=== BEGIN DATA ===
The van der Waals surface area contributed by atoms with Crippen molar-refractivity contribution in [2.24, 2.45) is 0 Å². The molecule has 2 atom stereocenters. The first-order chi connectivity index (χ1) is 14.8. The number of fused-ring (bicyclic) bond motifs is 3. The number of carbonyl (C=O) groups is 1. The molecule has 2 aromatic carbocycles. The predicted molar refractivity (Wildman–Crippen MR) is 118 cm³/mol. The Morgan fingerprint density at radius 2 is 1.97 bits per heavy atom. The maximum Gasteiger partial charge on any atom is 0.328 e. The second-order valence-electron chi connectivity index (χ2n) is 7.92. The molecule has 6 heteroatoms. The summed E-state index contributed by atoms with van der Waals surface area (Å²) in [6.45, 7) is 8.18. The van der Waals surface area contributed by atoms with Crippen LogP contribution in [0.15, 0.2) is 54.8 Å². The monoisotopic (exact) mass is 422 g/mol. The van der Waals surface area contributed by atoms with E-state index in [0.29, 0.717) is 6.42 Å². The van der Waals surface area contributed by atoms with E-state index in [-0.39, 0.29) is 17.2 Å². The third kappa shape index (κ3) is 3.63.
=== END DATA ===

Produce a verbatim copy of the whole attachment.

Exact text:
The van der Waals surface area contributed by atoms with Crippen molar-refractivity contribution in [2.24, 2.45) is 0 Å². The molecule has 2 atom stereocenters. The first-order chi connectivity index (χ1) is 14.8. The number of fused-ring (bicyclic) bond motifs is 3. The number of carbonyl (C=O) groups is 1. The molecule has 2 aromatic carbocycles. The predicted molar refractivity (Wildman–Crippen MR) is 118 cm³/mol. The Morgan fingerprint density at radius 2 is 1.97 bits per heavy atom. The maximum Gasteiger partial charge on any atom is 0.328 e. The second-order valence-electron chi connectivity index (χ2n) is 7.92. The molecule has 6 heteroatoms. The summed E-state index contributed by atoms with van der Waals surface area (Å²) in [6.45, 7) is 8.18. The van der Waals surface area contributed by atoms with Crippen LogP contribution in [0.15, 0.2) is 54.8 Å². The monoisotopic (exact) mass is 422 g/mol. The van der Waals surface area contributed by atoms with E-state index in [0.29, 0.717) is 6.42 Å². The van der Waals surface area contributed by atoms with E-state index in [-0.39, 0.29) is 17.2 Å². The third kappa shape index (κ3) is 3.63.